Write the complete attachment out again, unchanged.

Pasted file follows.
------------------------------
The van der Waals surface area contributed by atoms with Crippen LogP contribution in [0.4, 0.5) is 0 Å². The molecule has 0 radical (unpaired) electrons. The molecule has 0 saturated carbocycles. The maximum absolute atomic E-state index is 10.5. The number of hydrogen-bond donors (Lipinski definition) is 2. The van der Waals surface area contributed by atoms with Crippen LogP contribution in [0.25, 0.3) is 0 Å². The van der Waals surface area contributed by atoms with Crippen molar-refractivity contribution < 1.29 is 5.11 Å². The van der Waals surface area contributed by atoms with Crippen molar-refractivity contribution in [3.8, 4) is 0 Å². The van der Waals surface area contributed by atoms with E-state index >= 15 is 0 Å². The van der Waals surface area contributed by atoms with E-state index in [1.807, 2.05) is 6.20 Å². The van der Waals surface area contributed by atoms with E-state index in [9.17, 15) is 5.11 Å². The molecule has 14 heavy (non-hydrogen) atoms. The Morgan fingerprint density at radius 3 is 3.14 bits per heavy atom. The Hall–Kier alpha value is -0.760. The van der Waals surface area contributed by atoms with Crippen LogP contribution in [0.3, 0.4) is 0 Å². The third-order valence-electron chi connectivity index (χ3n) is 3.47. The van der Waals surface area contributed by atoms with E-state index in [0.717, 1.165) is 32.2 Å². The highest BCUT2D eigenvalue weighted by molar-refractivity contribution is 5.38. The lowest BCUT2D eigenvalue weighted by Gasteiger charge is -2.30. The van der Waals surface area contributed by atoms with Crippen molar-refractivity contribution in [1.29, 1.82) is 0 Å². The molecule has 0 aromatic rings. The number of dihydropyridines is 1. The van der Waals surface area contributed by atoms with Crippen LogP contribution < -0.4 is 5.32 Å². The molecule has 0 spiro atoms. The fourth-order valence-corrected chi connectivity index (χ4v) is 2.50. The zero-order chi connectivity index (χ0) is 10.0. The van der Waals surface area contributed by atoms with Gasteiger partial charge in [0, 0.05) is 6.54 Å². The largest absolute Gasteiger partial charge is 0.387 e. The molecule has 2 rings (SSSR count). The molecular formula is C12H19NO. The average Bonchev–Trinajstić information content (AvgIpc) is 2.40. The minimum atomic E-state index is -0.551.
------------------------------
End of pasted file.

The van der Waals surface area contributed by atoms with Crippen LogP contribution in [0.4, 0.5) is 0 Å². The molecule has 0 radical (unpaired) electrons. The molecule has 0 saturated carbocycles. The maximum absolute atomic E-state index is 10.5. The number of hydrogen-bond donors (Lipinski definition) is 2. The van der Waals surface area contributed by atoms with Crippen LogP contribution in [0.25, 0.3) is 0 Å². The van der Waals surface area contributed by atoms with Crippen molar-refractivity contribution < 1.29 is 5.11 Å². The van der Waals surface area contributed by atoms with Crippen molar-refractivity contribution in [3.8, 4) is 0 Å². The van der Waals surface area contributed by atoms with E-state index >= 15 is 0 Å². The van der Waals surface area contributed by atoms with E-state index in [1.807, 2.05) is 6.20 Å². The van der Waals surface area contributed by atoms with E-state index in [9.17, 15) is 5.11 Å². The molecule has 14 heavy (non-hydrogen) atoms. The Morgan fingerprint density at radius 3 is 3.14 bits per heavy atom. The Hall–Kier alpha value is -0.760. The van der Waals surface area contributed by atoms with Crippen LogP contribution in [0.3, 0.4) is 0 Å². The third-order valence-electron chi connectivity index (χ3n) is 3.47. The van der Waals surface area contributed by atoms with E-state index in [0.717, 1.165) is 32.2 Å². The highest BCUT2D eigenvalue weighted by molar-refractivity contribution is 5.38. The lowest BCUT2D eigenvalue weighted by Gasteiger charge is -2.30. The van der Waals surface area contributed by atoms with Crippen molar-refractivity contribution in [1.29, 1.82) is 0 Å². The molecule has 0 aromatic rings. The number of dihydropyridines is 1. The van der Waals surface area contributed by atoms with Crippen LogP contribution < -0.4 is 5.32 Å². The molecule has 0 spiro atoms. The fourth-order valence-corrected chi connectivity index (χ4v) is 2.50. The zero-order chi connectivity index (χ0) is 10.0. The van der Waals surface area contributed by atoms with Gasteiger partial charge in [0, 0.05) is 6.54 Å². The largest absolute Gasteiger partial charge is 0.387 e. The molecule has 2 rings (SSSR count). The molecular formula is C12H19NO. The average Bonchev–Trinajstić information content (AvgIpc) is 2.40. The minimum atomic E-state index is -0.551.